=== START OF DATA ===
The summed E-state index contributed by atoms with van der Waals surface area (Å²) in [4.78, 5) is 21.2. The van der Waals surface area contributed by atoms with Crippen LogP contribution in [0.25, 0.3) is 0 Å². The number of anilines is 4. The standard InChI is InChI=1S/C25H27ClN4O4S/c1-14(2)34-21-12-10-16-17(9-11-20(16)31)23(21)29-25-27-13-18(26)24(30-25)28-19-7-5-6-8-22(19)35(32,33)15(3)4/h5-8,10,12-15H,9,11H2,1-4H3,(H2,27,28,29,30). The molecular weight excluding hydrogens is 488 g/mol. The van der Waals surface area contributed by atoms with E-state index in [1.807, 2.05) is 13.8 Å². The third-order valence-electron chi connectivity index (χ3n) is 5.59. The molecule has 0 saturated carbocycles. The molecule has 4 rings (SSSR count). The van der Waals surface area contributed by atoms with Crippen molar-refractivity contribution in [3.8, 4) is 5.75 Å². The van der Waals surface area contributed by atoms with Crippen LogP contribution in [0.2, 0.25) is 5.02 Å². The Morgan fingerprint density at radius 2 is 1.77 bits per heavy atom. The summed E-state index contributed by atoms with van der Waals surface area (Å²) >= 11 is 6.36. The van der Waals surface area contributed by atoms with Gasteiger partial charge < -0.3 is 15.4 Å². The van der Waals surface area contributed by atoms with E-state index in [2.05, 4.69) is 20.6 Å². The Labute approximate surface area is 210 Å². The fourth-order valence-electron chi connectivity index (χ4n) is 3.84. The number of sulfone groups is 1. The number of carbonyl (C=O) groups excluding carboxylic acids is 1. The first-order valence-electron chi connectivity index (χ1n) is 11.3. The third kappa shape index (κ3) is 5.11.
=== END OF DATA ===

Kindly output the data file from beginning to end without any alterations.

The summed E-state index contributed by atoms with van der Waals surface area (Å²) in [4.78, 5) is 21.2. The van der Waals surface area contributed by atoms with Crippen LogP contribution in [0.25, 0.3) is 0 Å². The number of anilines is 4. The standard InChI is InChI=1S/C25H27ClN4O4S/c1-14(2)34-21-12-10-16-17(9-11-20(16)31)23(21)29-25-27-13-18(26)24(30-25)28-19-7-5-6-8-22(19)35(32,33)15(3)4/h5-8,10,12-15H,9,11H2,1-4H3,(H2,27,28,29,30). The molecular weight excluding hydrogens is 488 g/mol. The van der Waals surface area contributed by atoms with E-state index in [1.807, 2.05) is 13.8 Å². The third-order valence-electron chi connectivity index (χ3n) is 5.59. The molecule has 0 saturated carbocycles. The molecule has 4 rings (SSSR count). The van der Waals surface area contributed by atoms with Crippen molar-refractivity contribution in [3.8, 4) is 5.75 Å². The van der Waals surface area contributed by atoms with Crippen LogP contribution in [0.2, 0.25) is 5.02 Å². The Morgan fingerprint density at radius 2 is 1.77 bits per heavy atom. The summed E-state index contributed by atoms with van der Waals surface area (Å²) >= 11 is 6.36. The van der Waals surface area contributed by atoms with Gasteiger partial charge < -0.3 is 15.4 Å². The van der Waals surface area contributed by atoms with E-state index in [2.05, 4.69) is 20.6 Å². The Labute approximate surface area is 210 Å². The fourth-order valence-electron chi connectivity index (χ4n) is 3.84. The number of sulfone groups is 1. The number of carbonyl (C=O) groups excluding carboxylic acids is 1. The first-order valence-electron chi connectivity index (χ1n) is 11.3. The third kappa shape index (κ3) is 5.11.